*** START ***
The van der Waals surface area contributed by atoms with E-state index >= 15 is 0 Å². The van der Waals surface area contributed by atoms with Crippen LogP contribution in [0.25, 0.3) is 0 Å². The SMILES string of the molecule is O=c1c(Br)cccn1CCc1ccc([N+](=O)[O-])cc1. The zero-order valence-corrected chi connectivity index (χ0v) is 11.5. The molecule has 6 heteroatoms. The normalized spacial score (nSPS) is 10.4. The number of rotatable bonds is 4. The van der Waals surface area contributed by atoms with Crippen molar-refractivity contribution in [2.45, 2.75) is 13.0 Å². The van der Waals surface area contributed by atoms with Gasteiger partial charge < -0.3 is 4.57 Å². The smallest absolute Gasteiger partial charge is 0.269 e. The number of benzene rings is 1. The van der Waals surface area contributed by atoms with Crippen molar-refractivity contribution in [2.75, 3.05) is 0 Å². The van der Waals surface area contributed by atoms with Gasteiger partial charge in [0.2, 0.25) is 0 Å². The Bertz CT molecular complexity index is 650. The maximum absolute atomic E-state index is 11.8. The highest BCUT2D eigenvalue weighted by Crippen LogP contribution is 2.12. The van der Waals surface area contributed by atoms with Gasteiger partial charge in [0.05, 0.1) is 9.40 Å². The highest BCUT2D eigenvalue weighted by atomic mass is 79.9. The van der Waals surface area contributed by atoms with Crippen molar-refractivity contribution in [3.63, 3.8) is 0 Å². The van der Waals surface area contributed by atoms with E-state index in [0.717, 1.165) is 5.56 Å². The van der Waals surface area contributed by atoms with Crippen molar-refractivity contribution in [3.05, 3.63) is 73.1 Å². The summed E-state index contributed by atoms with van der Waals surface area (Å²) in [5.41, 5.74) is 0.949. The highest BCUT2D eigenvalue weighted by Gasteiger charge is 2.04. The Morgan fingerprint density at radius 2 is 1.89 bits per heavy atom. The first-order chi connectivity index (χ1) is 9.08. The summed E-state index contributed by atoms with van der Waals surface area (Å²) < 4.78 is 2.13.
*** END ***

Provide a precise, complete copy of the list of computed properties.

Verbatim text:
The van der Waals surface area contributed by atoms with E-state index >= 15 is 0 Å². The van der Waals surface area contributed by atoms with Crippen LogP contribution in [0.25, 0.3) is 0 Å². The SMILES string of the molecule is O=c1c(Br)cccn1CCc1ccc([N+](=O)[O-])cc1. The zero-order valence-corrected chi connectivity index (χ0v) is 11.5. The molecule has 6 heteroatoms. The normalized spacial score (nSPS) is 10.4. The number of rotatable bonds is 4. The van der Waals surface area contributed by atoms with Crippen molar-refractivity contribution in [2.45, 2.75) is 13.0 Å². The van der Waals surface area contributed by atoms with Gasteiger partial charge < -0.3 is 4.57 Å². The smallest absolute Gasteiger partial charge is 0.269 e. The number of benzene rings is 1. The van der Waals surface area contributed by atoms with Crippen molar-refractivity contribution in [2.75, 3.05) is 0 Å². The van der Waals surface area contributed by atoms with Gasteiger partial charge in [0.2, 0.25) is 0 Å². The Bertz CT molecular complexity index is 650. The maximum absolute atomic E-state index is 11.8. The highest BCUT2D eigenvalue weighted by Crippen LogP contribution is 2.12. The van der Waals surface area contributed by atoms with Gasteiger partial charge in [0.05, 0.1) is 9.40 Å². The highest BCUT2D eigenvalue weighted by atomic mass is 79.9. The van der Waals surface area contributed by atoms with Crippen molar-refractivity contribution in [3.63, 3.8) is 0 Å². The van der Waals surface area contributed by atoms with E-state index in [0.717, 1.165) is 5.56 Å². The van der Waals surface area contributed by atoms with Crippen molar-refractivity contribution in [3.05, 3.63) is 73.1 Å². The summed E-state index contributed by atoms with van der Waals surface area (Å²) in [5.41, 5.74) is 0.949. The highest BCUT2D eigenvalue weighted by Gasteiger charge is 2.04. The Morgan fingerprint density at radius 2 is 1.89 bits per heavy atom. The first-order chi connectivity index (χ1) is 9.08. The summed E-state index contributed by atoms with van der Waals surface area (Å²) < 4.78 is 2.13.